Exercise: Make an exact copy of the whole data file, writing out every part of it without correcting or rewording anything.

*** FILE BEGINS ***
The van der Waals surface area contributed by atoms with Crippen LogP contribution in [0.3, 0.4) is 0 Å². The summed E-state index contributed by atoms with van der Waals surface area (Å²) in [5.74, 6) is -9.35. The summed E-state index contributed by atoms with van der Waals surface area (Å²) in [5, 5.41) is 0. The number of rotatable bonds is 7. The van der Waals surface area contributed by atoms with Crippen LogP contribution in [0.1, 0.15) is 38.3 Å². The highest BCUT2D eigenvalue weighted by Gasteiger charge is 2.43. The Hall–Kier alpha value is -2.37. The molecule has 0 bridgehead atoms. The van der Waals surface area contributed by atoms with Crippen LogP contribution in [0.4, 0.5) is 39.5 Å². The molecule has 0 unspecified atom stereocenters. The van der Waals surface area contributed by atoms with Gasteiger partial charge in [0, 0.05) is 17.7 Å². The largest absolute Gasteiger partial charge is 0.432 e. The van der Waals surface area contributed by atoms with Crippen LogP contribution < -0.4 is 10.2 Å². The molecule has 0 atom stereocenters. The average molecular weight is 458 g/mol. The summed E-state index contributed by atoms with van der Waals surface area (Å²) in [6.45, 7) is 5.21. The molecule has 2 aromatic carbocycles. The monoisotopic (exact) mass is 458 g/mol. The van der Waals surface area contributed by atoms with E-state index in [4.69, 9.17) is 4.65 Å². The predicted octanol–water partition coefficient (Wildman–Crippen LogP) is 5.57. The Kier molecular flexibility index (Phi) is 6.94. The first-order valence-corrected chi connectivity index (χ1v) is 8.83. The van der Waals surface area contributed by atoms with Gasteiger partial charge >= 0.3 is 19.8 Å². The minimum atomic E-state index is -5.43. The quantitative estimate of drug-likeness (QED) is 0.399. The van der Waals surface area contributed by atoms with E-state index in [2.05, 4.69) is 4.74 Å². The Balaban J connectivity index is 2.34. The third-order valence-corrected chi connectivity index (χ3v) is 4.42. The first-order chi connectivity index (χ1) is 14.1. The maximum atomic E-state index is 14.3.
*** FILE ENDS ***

The van der Waals surface area contributed by atoms with Crippen LogP contribution in [0.3, 0.4) is 0 Å². The summed E-state index contributed by atoms with van der Waals surface area (Å²) in [5.74, 6) is -9.35. The summed E-state index contributed by atoms with van der Waals surface area (Å²) in [5, 5.41) is 0. The number of rotatable bonds is 7. The van der Waals surface area contributed by atoms with Crippen LogP contribution in [0.1, 0.15) is 38.3 Å². The highest BCUT2D eigenvalue weighted by Gasteiger charge is 2.43. The Hall–Kier alpha value is -2.37. The molecule has 0 bridgehead atoms. The van der Waals surface area contributed by atoms with Crippen LogP contribution in [0.4, 0.5) is 39.5 Å². The molecule has 0 unspecified atom stereocenters. The van der Waals surface area contributed by atoms with Gasteiger partial charge in [0, 0.05) is 17.7 Å². The largest absolute Gasteiger partial charge is 0.432 e. The van der Waals surface area contributed by atoms with Crippen LogP contribution < -0.4 is 10.2 Å². The molecule has 0 atom stereocenters. The average molecular weight is 458 g/mol. The summed E-state index contributed by atoms with van der Waals surface area (Å²) in [6.45, 7) is 5.21. The molecule has 2 aromatic carbocycles. The monoisotopic (exact) mass is 458 g/mol. The van der Waals surface area contributed by atoms with E-state index in [4.69, 9.17) is 4.65 Å². The predicted octanol–water partition coefficient (Wildman–Crippen LogP) is 5.57. The Kier molecular flexibility index (Phi) is 6.94. The first-order valence-corrected chi connectivity index (χ1v) is 8.83. The van der Waals surface area contributed by atoms with Gasteiger partial charge >= 0.3 is 19.8 Å². The minimum atomic E-state index is -5.43. The quantitative estimate of drug-likeness (QED) is 0.399. The van der Waals surface area contributed by atoms with E-state index in [2.05, 4.69) is 4.74 Å². The Balaban J connectivity index is 2.34. The third-order valence-corrected chi connectivity index (χ3v) is 4.42. The first-order chi connectivity index (χ1) is 14.1. The maximum atomic E-state index is 14.3.